Course curriculum

    1. Anodea, J. (2004). Eastern Body Western Mind. Celestial Arts, Berkeley.

    2. Earley, J. (1999). Introduction to the Pattern System for Psychotherapy. httpwww.earley.orgPatternsintroduction_to_the_pattern_syst

    3. Enneagram Institute. (2007). Enneagram. The Enneagram Institute. httpswww.enneagraminstitute.comhow-the-enneagram-system-works.

    4. Fisher, H. E., Island, H. D., Rich, J., Marchalik, D., & Brown, L. L. (2015). Four broad temperament dimensions Description, convergent validation correlations, and comparison with the Big Five. Frontiers in Psychology, 6, 1-18.

    5. Helminen, P. (1999) Discovering our potential....An introduction to Character Types. httpwww.uta.fiFASTAK11SPEph-poten

    6. Helbig, N. (2014). Enneagram of personality mindmaps. Available: [Accessed 28.07.22]

    7. Hoftstede, G., & McCrae, R. R. (2004). Personality and culture revisted Linking traits and dimensions of culture. Cross-Cultural Research, 38(1), 52-88.

    8. Judith, A. (1996). Character Structure. In Eastern body, Western mind. Psychology and the Chakra system as a path to the self. Celestial Arts, Berkeley

    9. Keirsey, D., & Bates, M. (1984). Please Understand Me. Appendix The Sixteen Types. Promethesis Nemises Book Company, Del Mar.

    10. Lyleson, E. (1999). Personality and Personal Evolution The Enneagram.

    11. McAdams, D. P. (1997). Chapter 1 A conceptual history of personality psychology. In R. Hogan, J. Johnson, & S. Briggs (Eds.), Handbook of personality psychology (pp. 3-39), Elsevier.

    12. Schaffner, B. Resistance.

    13. Schaffner, B. Characteristics of Character Resistance.

    14. Schaffner, B. Narcissm.

    15. Smith, D. (2008). The four temperaments. httpwww.fisheaters.comfourtemperaments.html

    16. Sood, S. Enactive, integrative personality and the temperament-personality-character matrix. University of West Georgia.

    17. Stern, D. (1985). Perspectives and approaches to infancy. In The interpersonal world of the infant A view from psychoanalysis and developmental psychology (pp. 1334). Basic Books.

    18. Totton, N. (2001). Character and Personality Types. Open University Press, Buckingham.

    19. Wile, D. B. (1976). Personality styles and therapy styles. Psychotherapy Theory, Research and Practice, 13(4), 1-7.

    1. Burley, T. (1999). A phenomenologically based theory of personality. Paper given at the AAGT conference, New York.

    2. Burley, T., & Freier, M. C. (2004). Character Structure A Gestalt-Cogitive Theory. Psychotherapy Theory, Research, Practice, Training. 41(3), 321-331.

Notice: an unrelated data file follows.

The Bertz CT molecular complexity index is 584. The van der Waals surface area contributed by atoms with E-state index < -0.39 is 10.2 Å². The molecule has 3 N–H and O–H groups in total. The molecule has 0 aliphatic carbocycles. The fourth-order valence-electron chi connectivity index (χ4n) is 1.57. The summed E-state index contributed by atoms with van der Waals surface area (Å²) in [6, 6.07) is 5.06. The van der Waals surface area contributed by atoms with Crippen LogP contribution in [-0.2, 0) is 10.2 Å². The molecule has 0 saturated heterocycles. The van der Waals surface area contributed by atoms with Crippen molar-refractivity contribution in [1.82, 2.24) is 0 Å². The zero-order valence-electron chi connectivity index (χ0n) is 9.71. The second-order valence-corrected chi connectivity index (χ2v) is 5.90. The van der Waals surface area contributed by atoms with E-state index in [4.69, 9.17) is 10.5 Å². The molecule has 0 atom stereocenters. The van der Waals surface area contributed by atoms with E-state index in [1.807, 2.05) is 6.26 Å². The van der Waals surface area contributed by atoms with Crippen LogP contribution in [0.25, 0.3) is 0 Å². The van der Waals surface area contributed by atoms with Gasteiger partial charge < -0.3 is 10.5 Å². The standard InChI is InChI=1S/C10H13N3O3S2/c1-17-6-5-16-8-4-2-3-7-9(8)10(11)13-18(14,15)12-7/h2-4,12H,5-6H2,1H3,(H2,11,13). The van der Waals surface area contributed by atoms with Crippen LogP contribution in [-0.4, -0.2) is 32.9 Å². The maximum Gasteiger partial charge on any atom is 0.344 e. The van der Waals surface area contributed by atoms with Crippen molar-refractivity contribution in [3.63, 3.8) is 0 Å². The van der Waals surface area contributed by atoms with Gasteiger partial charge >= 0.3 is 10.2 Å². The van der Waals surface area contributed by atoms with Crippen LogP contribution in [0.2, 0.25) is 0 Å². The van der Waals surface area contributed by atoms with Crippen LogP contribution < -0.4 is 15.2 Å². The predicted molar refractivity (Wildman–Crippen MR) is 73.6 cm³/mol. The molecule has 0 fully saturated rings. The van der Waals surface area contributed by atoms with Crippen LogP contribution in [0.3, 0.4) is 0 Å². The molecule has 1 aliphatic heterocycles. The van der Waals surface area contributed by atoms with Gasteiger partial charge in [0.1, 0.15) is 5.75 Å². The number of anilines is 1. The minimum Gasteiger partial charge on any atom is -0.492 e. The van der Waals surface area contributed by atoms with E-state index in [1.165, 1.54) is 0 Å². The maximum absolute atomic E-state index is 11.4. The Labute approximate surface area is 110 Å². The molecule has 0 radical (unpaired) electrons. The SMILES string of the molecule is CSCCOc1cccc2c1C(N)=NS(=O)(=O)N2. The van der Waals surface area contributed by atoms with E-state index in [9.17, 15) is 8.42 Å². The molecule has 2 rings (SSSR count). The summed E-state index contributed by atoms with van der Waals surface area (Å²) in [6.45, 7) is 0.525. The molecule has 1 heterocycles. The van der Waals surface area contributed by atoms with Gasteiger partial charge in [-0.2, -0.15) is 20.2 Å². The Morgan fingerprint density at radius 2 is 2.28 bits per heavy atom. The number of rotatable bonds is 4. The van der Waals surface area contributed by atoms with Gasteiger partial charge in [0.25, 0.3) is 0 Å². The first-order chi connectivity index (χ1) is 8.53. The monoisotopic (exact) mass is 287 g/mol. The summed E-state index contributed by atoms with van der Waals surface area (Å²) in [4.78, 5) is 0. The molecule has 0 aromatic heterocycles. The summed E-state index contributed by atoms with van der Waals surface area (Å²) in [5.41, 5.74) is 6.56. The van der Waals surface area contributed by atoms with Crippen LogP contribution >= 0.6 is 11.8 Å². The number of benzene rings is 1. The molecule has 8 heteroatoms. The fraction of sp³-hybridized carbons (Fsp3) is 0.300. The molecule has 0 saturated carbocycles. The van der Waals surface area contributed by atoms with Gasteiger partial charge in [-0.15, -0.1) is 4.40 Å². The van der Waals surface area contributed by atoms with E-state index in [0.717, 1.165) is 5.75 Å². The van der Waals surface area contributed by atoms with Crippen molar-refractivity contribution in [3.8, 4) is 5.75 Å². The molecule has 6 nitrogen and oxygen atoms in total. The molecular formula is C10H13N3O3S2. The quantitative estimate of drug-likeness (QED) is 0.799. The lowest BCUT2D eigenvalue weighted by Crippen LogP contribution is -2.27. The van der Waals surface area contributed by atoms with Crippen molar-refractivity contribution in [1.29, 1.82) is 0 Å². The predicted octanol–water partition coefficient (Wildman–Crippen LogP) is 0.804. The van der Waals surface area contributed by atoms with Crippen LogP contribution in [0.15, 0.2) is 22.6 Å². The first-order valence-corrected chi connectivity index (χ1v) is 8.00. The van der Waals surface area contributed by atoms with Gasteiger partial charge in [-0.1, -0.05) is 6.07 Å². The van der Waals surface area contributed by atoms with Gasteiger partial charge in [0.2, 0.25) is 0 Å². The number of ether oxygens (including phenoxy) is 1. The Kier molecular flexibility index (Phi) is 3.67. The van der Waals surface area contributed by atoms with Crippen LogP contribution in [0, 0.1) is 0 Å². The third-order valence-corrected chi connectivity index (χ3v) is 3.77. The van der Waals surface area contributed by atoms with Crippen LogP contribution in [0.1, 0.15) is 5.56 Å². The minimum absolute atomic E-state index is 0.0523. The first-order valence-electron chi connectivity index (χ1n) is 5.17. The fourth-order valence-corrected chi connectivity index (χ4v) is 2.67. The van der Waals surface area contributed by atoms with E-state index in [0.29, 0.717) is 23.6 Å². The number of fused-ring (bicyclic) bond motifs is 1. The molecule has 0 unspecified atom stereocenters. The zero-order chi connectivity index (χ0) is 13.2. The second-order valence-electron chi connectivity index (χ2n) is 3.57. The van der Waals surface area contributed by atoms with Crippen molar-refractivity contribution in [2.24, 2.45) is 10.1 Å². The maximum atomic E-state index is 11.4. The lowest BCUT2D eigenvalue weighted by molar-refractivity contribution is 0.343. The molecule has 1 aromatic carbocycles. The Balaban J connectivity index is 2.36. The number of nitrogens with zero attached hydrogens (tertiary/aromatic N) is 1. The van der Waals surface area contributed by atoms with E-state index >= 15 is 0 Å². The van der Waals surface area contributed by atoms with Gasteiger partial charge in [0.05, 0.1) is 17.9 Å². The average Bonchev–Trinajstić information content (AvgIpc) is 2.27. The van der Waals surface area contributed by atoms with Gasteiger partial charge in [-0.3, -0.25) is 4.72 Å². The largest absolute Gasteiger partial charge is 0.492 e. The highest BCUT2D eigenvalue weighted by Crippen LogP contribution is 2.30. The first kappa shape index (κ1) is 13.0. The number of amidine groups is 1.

3. Cahalan, W. (1982). An elaboration of the gestalt personality theory the experience of self in social relations. The Gestalt Journal, 6(1), 40-50.

    4. Shub, N. F. (1999). Character in the present Why Gestalt therapy is particularly helpful for treating character-disordered clients. Gestalt Review, 3(1), 64-77.

    1. Brazzel, M. (2002). Diversity conflict and diversity conflict management. In D. L. Plummer (Ed.), Handbook of diversity management- Beyond awareness to competency based learning (pp. 1–26). University Press of America.

    2. Burras, J. (2018). The bioenergetic character types of Alexander Lowen. Jon Burras.

    3. Dahlsgaard, K., Peterson, C., & Seligman, M. E. P. (2005). Shared virtue- The convergence of valued human strengths across culture and history. Review of General Psychology, 9(3), 203–213.

    4. Gordon Allport. httpswww.angelfire.commd2psycpersonalityallport.htm.

    5. Johnson, S. M. (1994). Appendix B Therapeutic objectives for each character structure. In Character styles (pp. 302-314), W. W. Norton & Company.

    6. Lyons, M. (2019). The dark triad of personality- Narcissism, Machiavellianism, and psychopathy in everyday life. Academic Press.

    7. Mitchell, N. (2006). Jerome Kagan - The father of temperament. All in the Mind. ABC Radio National.

    8. Park, N., Peterson, C., & Seligman, M. E. P. (2004). Strengths of character and well-being. Journal of Social and Clinical Psychology, 23(5), 603–619.

    9. Paulhus, D. L., & Williams, K. M. (2002). The dark triad of personality- Narcissism, Machiavellianism, and psychopathy. Journal of Research in Personality, 36, 556–563.

    10. Peterson, C., & Seligman, M. E. P. (2004). Character strength and virtues- A handbook and classification. Oxford University Press.

    11. Samsel, M. Aggression. Finding feeling and purpose.

    12. Simha, A., & Parboteeah, K. P. (2020). The big 5 personality traits and willingness to justify unethical behavior—A cross-national examination. Journal of Business Ethics, 167, 451–471.

    13. The Millon Personality Group. (2015). Role of personality. httpswww.millonpersonality.comtheoryrole-of-personality.

    14. The Positivity Project. (2004). Character strengths. The Positivity Project.

    15. The SAPA Project. (1999). PEN model. Great ideas in personality. httpwww.personalityresearch.orgpen.html.

    16. VIA Institute on Character. The VIA classification of 24 character strengths.

    1. Cahalan, W. (1983). An elaboration of the Gestalt personality theory- The experience of self in social relations. Gestalt Journal, 6(1), 39–53.

    2. Jacobs, L. (2012). Commentary I A phenomenologically based theory of personality - Whither meaningfulness_ Gestalt Review, 16(1), 2833.

    3. Philippson, P. (2015). Chapter 29-Contemporary challenges in the application of Perls’ five-layer theory.

    1. Video lecture on Attachment and Developmental Approaches - 222 minute

    1. Quiz on Attachment and Developmental Approaches

    1. 26. Character and personality systems • Assessment 101 • Concept Map

    2. 26. Character and personality systems • Assessment 102 • Reflection Form

    3. 26. Character and personality systems • Assessment 103 • Core Readings - Focus summaries / concept maps

About this course

  • $110
  • 47 lessons [23 for the quiz]
  • 3.5 hours of video content